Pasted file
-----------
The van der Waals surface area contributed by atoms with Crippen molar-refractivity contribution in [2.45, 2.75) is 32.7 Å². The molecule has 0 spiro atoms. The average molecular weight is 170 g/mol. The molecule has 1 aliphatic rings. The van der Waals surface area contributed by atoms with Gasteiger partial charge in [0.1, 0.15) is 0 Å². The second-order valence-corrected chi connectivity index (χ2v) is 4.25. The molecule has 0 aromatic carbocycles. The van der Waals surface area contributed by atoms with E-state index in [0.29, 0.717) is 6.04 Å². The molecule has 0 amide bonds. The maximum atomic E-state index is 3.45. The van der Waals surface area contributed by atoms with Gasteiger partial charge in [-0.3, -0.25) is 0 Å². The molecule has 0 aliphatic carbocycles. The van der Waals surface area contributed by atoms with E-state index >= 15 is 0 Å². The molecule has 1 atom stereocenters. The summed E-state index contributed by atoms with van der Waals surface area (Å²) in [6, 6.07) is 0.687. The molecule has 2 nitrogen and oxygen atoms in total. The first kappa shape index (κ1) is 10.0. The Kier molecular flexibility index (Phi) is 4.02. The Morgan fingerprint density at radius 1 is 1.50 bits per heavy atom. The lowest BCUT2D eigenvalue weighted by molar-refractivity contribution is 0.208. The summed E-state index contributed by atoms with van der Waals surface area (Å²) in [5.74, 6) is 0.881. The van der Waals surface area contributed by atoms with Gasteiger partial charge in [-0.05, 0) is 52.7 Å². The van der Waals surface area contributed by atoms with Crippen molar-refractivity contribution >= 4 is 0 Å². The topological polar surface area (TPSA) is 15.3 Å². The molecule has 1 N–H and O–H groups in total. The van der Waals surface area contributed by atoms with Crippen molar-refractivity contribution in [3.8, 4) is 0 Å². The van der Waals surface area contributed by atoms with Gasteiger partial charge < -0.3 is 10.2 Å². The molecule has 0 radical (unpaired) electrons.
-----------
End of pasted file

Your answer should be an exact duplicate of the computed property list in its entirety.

The van der Waals surface area contributed by atoms with Crippen molar-refractivity contribution in [2.45, 2.75) is 32.7 Å². The molecule has 0 spiro atoms. The average molecular weight is 170 g/mol. The molecule has 1 aliphatic rings. The van der Waals surface area contributed by atoms with Gasteiger partial charge in [0.1, 0.15) is 0 Å². The second-order valence-corrected chi connectivity index (χ2v) is 4.25. The molecule has 0 aromatic carbocycles. The van der Waals surface area contributed by atoms with E-state index in [0.29, 0.717) is 6.04 Å². The molecule has 0 amide bonds. The maximum atomic E-state index is 3.45. The van der Waals surface area contributed by atoms with Gasteiger partial charge in [-0.3, -0.25) is 0 Å². The molecule has 0 aliphatic carbocycles. The van der Waals surface area contributed by atoms with E-state index >= 15 is 0 Å². The molecule has 1 atom stereocenters. The summed E-state index contributed by atoms with van der Waals surface area (Å²) in [6, 6.07) is 0.687. The molecule has 2 nitrogen and oxygen atoms in total. The first kappa shape index (κ1) is 10.0. The Kier molecular flexibility index (Phi) is 4.02. The Morgan fingerprint density at radius 1 is 1.50 bits per heavy atom. The lowest BCUT2D eigenvalue weighted by molar-refractivity contribution is 0.208. The summed E-state index contributed by atoms with van der Waals surface area (Å²) in [5.74, 6) is 0.881. The van der Waals surface area contributed by atoms with Gasteiger partial charge in [-0.05, 0) is 52.7 Å². The van der Waals surface area contributed by atoms with Crippen molar-refractivity contribution >= 4 is 0 Å². The topological polar surface area (TPSA) is 15.3 Å². The molecule has 1 N–H and O–H groups in total. The van der Waals surface area contributed by atoms with Crippen molar-refractivity contribution in [3.8, 4) is 0 Å². The van der Waals surface area contributed by atoms with Gasteiger partial charge < -0.3 is 10.2 Å². The molecule has 0 radical (unpaired) electrons.